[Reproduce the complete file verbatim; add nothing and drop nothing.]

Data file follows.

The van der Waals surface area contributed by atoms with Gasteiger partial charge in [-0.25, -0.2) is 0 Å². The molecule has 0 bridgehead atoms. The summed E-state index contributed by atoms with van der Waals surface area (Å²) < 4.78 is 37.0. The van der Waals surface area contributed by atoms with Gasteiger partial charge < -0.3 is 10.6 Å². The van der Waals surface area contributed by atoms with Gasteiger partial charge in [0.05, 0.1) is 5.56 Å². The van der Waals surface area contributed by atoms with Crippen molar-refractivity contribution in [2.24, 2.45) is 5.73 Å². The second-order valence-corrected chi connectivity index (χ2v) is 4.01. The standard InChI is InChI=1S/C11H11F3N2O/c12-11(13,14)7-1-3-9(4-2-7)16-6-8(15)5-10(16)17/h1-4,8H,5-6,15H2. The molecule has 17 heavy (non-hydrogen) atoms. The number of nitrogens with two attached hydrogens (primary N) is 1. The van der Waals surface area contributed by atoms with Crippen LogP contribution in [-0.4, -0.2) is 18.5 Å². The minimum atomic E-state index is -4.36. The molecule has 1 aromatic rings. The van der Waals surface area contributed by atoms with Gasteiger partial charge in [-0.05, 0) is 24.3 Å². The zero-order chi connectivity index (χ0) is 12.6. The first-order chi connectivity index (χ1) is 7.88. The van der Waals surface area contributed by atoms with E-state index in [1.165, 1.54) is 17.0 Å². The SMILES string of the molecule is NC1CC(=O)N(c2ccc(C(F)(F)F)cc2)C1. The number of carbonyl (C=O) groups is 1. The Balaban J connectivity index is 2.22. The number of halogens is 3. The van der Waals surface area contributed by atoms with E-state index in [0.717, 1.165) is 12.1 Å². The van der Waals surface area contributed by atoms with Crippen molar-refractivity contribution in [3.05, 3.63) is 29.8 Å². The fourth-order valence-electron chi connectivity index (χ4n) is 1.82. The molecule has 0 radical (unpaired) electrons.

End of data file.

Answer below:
The van der Waals surface area contributed by atoms with Gasteiger partial charge in [-0.25, -0.2) is 0 Å². The molecule has 0 bridgehead atoms. The summed E-state index contributed by atoms with van der Waals surface area (Å²) < 4.78 is 37.0. The van der Waals surface area contributed by atoms with Gasteiger partial charge < -0.3 is 10.6 Å². The van der Waals surface area contributed by atoms with Gasteiger partial charge in [0.05, 0.1) is 5.56 Å². The van der Waals surface area contributed by atoms with Crippen molar-refractivity contribution in [2.24, 2.45) is 5.73 Å². The second-order valence-corrected chi connectivity index (χ2v) is 4.01. The standard InChI is InChI=1S/C11H11F3N2O/c12-11(13,14)7-1-3-9(4-2-7)16-6-8(15)5-10(16)17/h1-4,8H,5-6,15H2. The molecule has 17 heavy (non-hydrogen) atoms. The number of nitrogens with two attached hydrogens (primary N) is 1. The van der Waals surface area contributed by atoms with Crippen LogP contribution in [-0.4, -0.2) is 18.5 Å². The minimum atomic E-state index is -4.36. The molecule has 1 aromatic rings. The van der Waals surface area contributed by atoms with Gasteiger partial charge in [-0.05, 0) is 24.3 Å². The zero-order chi connectivity index (χ0) is 12.6. The first-order chi connectivity index (χ1) is 7.88. The van der Waals surface area contributed by atoms with E-state index in [1.165, 1.54) is 17.0 Å². The SMILES string of the molecule is NC1CC(=O)N(c2ccc(C(F)(F)F)cc2)C1. The number of carbonyl (C=O) groups is 1. The Balaban J connectivity index is 2.22. The number of halogens is 3. The van der Waals surface area contributed by atoms with E-state index in [0.717, 1.165) is 12.1 Å². The van der Waals surface area contributed by atoms with Crippen molar-refractivity contribution in [3.05, 3.63) is 29.8 Å². The fourth-order valence-electron chi connectivity index (χ4n) is 1.82. The molecule has 0 radical (unpaired) electrons.